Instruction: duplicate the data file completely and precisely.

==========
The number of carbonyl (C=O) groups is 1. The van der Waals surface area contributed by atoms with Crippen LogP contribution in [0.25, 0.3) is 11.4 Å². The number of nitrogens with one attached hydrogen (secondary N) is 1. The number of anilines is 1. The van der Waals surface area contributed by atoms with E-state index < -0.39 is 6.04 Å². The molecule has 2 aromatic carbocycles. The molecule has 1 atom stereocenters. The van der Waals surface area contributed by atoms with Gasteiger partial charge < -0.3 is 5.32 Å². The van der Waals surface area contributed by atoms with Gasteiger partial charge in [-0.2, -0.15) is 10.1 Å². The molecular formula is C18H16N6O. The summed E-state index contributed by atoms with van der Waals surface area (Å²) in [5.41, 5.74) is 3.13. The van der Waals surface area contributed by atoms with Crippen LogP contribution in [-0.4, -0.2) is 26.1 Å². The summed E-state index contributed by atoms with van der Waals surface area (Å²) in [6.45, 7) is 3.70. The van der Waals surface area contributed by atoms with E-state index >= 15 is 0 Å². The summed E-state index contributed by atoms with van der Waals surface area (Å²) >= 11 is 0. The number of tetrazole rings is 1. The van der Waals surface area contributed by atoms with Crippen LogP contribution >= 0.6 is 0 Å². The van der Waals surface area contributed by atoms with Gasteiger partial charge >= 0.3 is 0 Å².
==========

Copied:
The number of carbonyl (C=O) groups is 1. The van der Waals surface area contributed by atoms with Crippen LogP contribution in [0.25, 0.3) is 11.4 Å². The number of nitrogens with one attached hydrogen (secondary N) is 1. The number of anilines is 1. The van der Waals surface area contributed by atoms with E-state index < -0.39 is 6.04 Å². The molecule has 2 aromatic carbocycles. The molecule has 1 atom stereocenters. The van der Waals surface area contributed by atoms with Gasteiger partial charge < -0.3 is 5.32 Å². The van der Waals surface area contributed by atoms with Gasteiger partial charge in [-0.2, -0.15) is 10.1 Å². The molecular formula is C18H16N6O. The summed E-state index contributed by atoms with van der Waals surface area (Å²) in [5.41, 5.74) is 3.13. The van der Waals surface area contributed by atoms with Crippen LogP contribution in [-0.4, -0.2) is 26.1 Å². The summed E-state index contributed by atoms with van der Waals surface area (Å²) in [6.45, 7) is 3.70. The van der Waals surface area contributed by atoms with E-state index >= 15 is 0 Å². The summed E-state index contributed by atoms with van der Waals surface area (Å²) >= 11 is 0. The number of tetrazole rings is 1. The van der Waals surface area contributed by atoms with Crippen LogP contribution >= 0.6 is 0 Å². The van der Waals surface area contributed by atoms with Gasteiger partial charge >= 0.3 is 0 Å².